This piece is part of a series on systemic racism that’s a small part of Hive Learning’s Inclusion Works program. Here’s why we encourage you to see this content as a jumping-off point for your learning journey rather than the final word.
📌 We researched and wrote this series to try to make sense of systemic racism, an incredibly broad and complex topic. Our aim was to demystify this type of racism for the everyday person who doesn’t have time to read lots of books on the subject, let alone trawl through hundreds of pieces of academic research to really wrap their arms around it.
📌 We’ve curated 350 sources to give a flavor of how systemic racism emerges through a limited set of areas (housing, education, healthcare, criminal justice, media representation), introducing the barriers and injustices of these institutions using a single example from history and from the present day, and focuses solely on racism directed at Black Americans.
📌 We appreciate that there is much much more to say on this topic and we’d love to do that justice in future content. For now, take a look at the further resources linked to take your next step, start to question how the systems you’re a part of are propping up racism in our society today, and seek out actions you can take to dismantle it.
So, how can a society like ours make up for the wrongdoings of the not-so-distant past and radically shift the systemic repercussions that persist today?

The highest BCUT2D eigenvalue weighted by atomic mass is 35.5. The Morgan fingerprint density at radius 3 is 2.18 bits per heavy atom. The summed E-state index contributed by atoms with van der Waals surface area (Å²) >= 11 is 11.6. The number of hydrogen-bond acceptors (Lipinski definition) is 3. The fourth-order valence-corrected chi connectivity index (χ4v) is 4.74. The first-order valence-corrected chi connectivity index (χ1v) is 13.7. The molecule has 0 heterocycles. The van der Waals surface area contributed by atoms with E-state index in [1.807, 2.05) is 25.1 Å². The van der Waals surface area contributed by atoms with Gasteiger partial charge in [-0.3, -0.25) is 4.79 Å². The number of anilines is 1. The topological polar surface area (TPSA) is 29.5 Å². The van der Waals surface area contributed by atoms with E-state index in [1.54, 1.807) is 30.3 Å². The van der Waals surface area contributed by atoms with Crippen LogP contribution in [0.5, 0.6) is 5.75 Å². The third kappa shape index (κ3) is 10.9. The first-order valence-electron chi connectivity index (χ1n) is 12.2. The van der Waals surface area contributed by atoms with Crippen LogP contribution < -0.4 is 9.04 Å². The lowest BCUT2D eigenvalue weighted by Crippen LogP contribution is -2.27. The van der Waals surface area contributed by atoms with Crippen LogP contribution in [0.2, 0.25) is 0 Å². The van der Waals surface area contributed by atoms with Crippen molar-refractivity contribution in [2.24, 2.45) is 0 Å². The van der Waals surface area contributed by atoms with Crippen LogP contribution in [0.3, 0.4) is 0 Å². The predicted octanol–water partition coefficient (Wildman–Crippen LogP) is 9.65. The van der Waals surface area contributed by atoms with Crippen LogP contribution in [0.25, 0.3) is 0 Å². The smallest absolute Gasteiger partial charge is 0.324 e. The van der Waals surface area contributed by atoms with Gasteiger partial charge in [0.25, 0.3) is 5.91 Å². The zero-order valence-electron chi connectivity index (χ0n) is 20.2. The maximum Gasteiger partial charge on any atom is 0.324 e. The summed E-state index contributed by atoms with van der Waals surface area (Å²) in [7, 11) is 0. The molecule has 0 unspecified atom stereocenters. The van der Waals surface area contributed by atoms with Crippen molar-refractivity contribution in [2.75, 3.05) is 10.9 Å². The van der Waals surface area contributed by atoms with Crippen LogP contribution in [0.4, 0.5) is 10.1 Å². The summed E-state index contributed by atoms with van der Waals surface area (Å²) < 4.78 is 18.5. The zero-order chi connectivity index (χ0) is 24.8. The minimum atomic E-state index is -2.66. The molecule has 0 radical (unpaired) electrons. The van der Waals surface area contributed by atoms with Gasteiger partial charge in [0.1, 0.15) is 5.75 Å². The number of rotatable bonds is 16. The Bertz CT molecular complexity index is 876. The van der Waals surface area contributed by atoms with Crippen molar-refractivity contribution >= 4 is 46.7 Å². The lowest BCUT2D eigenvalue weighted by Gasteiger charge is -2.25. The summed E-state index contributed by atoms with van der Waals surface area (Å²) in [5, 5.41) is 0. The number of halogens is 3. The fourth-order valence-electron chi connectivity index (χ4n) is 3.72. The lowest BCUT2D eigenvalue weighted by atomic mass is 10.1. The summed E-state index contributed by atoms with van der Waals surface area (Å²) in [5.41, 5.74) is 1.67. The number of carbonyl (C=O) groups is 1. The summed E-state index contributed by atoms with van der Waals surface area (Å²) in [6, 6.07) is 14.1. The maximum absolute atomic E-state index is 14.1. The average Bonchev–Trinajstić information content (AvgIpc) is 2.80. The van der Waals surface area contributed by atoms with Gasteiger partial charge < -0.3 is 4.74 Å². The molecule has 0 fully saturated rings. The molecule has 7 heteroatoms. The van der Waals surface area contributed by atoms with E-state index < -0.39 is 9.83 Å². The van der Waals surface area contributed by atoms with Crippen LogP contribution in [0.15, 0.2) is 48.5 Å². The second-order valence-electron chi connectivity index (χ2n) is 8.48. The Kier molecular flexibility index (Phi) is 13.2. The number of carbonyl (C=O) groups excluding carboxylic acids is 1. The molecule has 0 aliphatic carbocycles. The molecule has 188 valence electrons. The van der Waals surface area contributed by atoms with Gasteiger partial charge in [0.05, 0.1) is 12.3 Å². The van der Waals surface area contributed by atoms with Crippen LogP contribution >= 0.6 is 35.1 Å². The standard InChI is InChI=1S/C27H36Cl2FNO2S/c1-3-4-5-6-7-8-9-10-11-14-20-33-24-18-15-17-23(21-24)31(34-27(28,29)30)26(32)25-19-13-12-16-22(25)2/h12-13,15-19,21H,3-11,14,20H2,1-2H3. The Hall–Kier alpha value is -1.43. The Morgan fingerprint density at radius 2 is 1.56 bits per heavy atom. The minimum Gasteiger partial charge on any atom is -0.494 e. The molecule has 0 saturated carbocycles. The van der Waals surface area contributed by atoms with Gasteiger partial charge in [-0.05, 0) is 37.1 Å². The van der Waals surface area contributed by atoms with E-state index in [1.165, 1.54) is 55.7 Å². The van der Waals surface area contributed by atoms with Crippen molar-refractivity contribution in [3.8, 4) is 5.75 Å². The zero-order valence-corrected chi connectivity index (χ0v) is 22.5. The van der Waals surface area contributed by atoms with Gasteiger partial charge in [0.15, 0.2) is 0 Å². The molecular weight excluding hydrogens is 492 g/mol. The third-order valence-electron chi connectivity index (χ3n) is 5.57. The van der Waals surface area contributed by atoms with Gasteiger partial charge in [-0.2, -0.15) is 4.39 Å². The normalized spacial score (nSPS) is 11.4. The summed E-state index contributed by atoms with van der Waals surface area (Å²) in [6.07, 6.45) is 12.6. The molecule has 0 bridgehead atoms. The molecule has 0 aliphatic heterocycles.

One candidate solution that has been called for in the US (and elsewhere) is reparations. But what exactly is owed and how can it be delivered?
🎧 Watch this (4:39)
Six tiny ways to build trust
Academic Brené Brown's research found that trust isn't earned through sweeping, grand gestures. Trust is built in very small...
Is choosing to be silent a form of privilege?
It's natural to feel uncomfortable talking about difficult subjects. But is choosing comfort and avoiding difficult conversations...
Help your whole team to be their whole selves
Most workplaces have some sort of in-group. And everyone is aware — consciously or subconsciously — of what defines who's...
What stops you from talking about diversity?
Talking about diversity still makes many of us uncomfortable. But starting these discussions is important.